The true novel wrestles on the edge of understanding, lying about on all sides desperately, for every sort of experience, pressing into use every flash of intuition or correspondence, trying to fuse together the crudest of materials, and the humblest, which the higher arts can’t include. But it is precisely here, where the writer fights with the raw, the intractable, that poetry is born. Poetry, that is, of the novel: appropriate to it.
Narrative art, the novel, from Murasaki to Proust, has produced great works of poetry.
There is poetry even in prose, in all the great prose which is not merely utilitarian or didactic: there exist poets who write in prose or at least in more or less apparent prose; millions of poets write verses which have no connection with poetry.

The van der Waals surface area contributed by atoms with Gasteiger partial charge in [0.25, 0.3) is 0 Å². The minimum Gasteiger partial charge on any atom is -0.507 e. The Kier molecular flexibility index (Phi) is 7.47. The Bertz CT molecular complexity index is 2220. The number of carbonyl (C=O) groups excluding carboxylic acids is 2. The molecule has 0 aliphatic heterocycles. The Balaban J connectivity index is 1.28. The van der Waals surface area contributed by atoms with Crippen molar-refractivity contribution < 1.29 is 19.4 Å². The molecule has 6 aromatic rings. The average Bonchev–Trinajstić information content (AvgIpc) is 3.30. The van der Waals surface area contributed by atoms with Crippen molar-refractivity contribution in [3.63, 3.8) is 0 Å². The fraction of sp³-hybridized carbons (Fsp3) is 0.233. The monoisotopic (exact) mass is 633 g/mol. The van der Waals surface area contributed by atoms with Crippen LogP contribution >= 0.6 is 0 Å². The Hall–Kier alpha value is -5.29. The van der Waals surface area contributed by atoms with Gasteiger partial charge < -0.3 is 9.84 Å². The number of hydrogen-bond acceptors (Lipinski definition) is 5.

Always be a poet, even in prose.
Saturday, November 18, 2006
Quote of the Day, 11/18/06: Poetry in Prose
I've posted the "most poetic" passages from children's books below. So to keep on that theme, here are a few thoughts about the way poetry plays in to prose.